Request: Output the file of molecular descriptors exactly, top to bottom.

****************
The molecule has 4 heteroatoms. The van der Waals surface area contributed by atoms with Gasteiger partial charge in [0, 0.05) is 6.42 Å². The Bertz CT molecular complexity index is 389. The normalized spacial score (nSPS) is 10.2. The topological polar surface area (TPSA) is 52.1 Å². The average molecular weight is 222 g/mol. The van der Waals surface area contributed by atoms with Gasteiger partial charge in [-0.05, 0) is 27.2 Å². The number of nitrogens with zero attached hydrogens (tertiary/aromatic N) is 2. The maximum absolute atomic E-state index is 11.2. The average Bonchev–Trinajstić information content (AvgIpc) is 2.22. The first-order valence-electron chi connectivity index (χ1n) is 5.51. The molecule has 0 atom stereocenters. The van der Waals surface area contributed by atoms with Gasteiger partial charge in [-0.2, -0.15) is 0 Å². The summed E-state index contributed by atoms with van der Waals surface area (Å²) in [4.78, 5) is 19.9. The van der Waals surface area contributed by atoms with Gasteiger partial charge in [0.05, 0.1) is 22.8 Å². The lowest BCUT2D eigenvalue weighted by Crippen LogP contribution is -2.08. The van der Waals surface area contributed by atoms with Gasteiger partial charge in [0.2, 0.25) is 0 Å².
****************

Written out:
The molecule has 4 heteroatoms. The van der Waals surface area contributed by atoms with Gasteiger partial charge in [0, 0.05) is 6.42 Å². The Bertz CT molecular complexity index is 389. The normalized spacial score (nSPS) is 10.2. The topological polar surface area (TPSA) is 52.1 Å². The average molecular weight is 222 g/mol. The van der Waals surface area contributed by atoms with Gasteiger partial charge in [-0.05, 0) is 27.2 Å². The number of nitrogens with zero attached hydrogens (tertiary/aromatic N) is 2. The maximum absolute atomic E-state index is 11.2. The average Bonchev–Trinajstić information content (AvgIpc) is 2.22. The first-order valence-electron chi connectivity index (χ1n) is 5.51. The molecule has 0 atom stereocenters. The van der Waals surface area contributed by atoms with Gasteiger partial charge in [-0.2, -0.15) is 0 Å². The summed E-state index contributed by atoms with van der Waals surface area (Å²) in [4.78, 5) is 19.9. The van der Waals surface area contributed by atoms with Gasteiger partial charge in [0.05, 0.1) is 22.8 Å². The lowest BCUT2D eigenvalue weighted by Crippen LogP contribution is -2.08. The van der Waals surface area contributed by atoms with Gasteiger partial charge in [0.2, 0.25) is 0 Å².